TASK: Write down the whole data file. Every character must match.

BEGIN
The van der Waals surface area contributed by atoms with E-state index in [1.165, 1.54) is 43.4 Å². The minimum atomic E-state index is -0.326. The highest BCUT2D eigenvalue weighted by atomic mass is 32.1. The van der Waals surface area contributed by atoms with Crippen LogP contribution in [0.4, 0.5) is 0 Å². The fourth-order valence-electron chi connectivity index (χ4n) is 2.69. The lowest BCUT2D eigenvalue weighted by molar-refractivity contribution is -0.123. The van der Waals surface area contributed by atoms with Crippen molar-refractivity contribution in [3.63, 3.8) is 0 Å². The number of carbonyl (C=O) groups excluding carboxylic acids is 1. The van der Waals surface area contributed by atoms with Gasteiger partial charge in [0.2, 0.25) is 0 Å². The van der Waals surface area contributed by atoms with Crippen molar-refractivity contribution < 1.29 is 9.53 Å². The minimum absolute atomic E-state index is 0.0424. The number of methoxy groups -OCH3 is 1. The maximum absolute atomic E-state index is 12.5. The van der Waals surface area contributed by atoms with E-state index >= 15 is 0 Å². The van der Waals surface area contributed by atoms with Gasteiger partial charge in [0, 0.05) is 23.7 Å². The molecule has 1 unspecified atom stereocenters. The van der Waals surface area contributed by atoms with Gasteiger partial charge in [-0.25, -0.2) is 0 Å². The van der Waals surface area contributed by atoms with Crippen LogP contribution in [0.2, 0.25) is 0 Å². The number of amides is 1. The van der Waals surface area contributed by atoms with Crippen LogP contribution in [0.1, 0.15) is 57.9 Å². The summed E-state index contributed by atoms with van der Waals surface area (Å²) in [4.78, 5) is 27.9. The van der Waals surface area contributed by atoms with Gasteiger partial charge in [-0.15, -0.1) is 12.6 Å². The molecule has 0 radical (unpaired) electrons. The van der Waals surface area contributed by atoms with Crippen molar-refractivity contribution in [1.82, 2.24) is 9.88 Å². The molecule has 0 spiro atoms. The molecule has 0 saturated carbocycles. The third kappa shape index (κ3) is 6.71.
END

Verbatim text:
The van der Waals surface area contributed by atoms with E-state index in [1.165, 1.54) is 43.4 Å². The minimum atomic E-state index is -0.326. The highest BCUT2D eigenvalue weighted by atomic mass is 32.1. The van der Waals surface area contributed by atoms with Crippen LogP contribution in [0.4, 0.5) is 0 Å². The fourth-order valence-electron chi connectivity index (χ4n) is 2.69. The lowest BCUT2D eigenvalue weighted by molar-refractivity contribution is -0.123. The van der Waals surface area contributed by atoms with Crippen molar-refractivity contribution in [3.63, 3.8) is 0 Å². The number of carbonyl (C=O) groups excluding carboxylic acids is 1. The van der Waals surface area contributed by atoms with Gasteiger partial charge in [0.2, 0.25) is 0 Å². The van der Waals surface area contributed by atoms with Crippen molar-refractivity contribution < 1.29 is 9.53 Å². The minimum absolute atomic E-state index is 0.0424. The number of methoxy groups -OCH3 is 1. The maximum absolute atomic E-state index is 12.5. The van der Waals surface area contributed by atoms with E-state index >= 15 is 0 Å². The van der Waals surface area contributed by atoms with Gasteiger partial charge in [0, 0.05) is 23.7 Å². The molecule has 1 unspecified atom stereocenters. The van der Waals surface area contributed by atoms with Gasteiger partial charge in [-0.25, -0.2) is 0 Å². The van der Waals surface area contributed by atoms with Crippen LogP contribution in [0.2, 0.25) is 0 Å². The number of amides is 1. The van der Waals surface area contributed by atoms with Crippen LogP contribution in [0.1, 0.15) is 57.9 Å². The summed E-state index contributed by atoms with van der Waals surface area (Å²) in [4.78, 5) is 27.9. The van der Waals surface area contributed by atoms with Gasteiger partial charge in [-0.15, -0.1) is 12.6 Å². The molecule has 0 radical (unpaired) electrons. The van der Waals surface area contributed by atoms with Crippen molar-refractivity contribution in [1.82, 2.24) is 9.88 Å². The molecule has 0 spiro atoms. The molecule has 0 saturated carbocycles. The third kappa shape index (κ3) is 6.71.